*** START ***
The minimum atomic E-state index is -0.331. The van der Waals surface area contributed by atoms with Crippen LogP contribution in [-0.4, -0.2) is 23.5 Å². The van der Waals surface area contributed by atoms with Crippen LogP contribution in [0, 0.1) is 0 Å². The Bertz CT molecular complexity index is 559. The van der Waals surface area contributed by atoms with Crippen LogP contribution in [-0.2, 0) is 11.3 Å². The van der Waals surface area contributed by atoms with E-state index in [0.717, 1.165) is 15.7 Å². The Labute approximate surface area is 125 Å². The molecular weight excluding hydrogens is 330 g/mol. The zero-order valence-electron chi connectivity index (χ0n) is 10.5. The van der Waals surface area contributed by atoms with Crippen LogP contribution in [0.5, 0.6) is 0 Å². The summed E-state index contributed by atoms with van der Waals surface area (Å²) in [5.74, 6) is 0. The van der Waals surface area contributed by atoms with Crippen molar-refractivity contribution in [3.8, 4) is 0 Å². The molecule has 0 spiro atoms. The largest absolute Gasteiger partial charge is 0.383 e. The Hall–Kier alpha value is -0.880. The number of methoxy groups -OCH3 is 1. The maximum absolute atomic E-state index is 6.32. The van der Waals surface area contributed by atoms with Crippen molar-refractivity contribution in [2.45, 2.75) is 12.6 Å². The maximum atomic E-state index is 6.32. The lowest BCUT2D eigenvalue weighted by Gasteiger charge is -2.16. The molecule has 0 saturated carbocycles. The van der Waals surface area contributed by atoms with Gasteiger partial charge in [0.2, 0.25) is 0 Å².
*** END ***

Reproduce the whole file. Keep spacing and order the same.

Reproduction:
The minimum atomic E-state index is -0.331. The van der Waals surface area contributed by atoms with Crippen LogP contribution in [-0.4, -0.2) is 23.5 Å². The van der Waals surface area contributed by atoms with Crippen LogP contribution in [0, 0.1) is 0 Å². The Bertz CT molecular complexity index is 559. The van der Waals surface area contributed by atoms with Crippen LogP contribution in [-0.2, 0) is 11.3 Å². The van der Waals surface area contributed by atoms with E-state index in [0.717, 1.165) is 15.7 Å². The Labute approximate surface area is 125 Å². The molecular weight excluding hydrogens is 330 g/mol. The zero-order valence-electron chi connectivity index (χ0n) is 10.5. The van der Waals surface area contributed by atoms with Crippen LogP contribution in [0.5, 0.6) is 0 Å². The summed E-state index contributed by atoms with van der Waals surface area (Å²) in [5.74, 6) is 0. The van der Waals surface area contributed by atoms with Crippen molar-refractivity contribution in [3.8, 4) is 0 Å². The molecule has 0 spiro atoms. The largest absolute Gasteiger partial charge is 0.383 e. The Hall–Kier alpha value is -0.880. The number of methoxy groups -OCH3 is 1. The maximum absolute atomic E-state index is 6.32. The van der Waals surface area contributed by atoms with Crippen molar-refractivity contribution in [2.45, 2.75) is 12.6 Å². The maximum atomic E-state index is 6.32. The lowest BCUT2D eigenvalue weighted by Gasteiger charge is -2.16. The molecule has 0 saturated carbocycles. The van der Waals surface area contributed by atoms with Gasteiger partial charge in [0.2, 0.25) is 0 Å².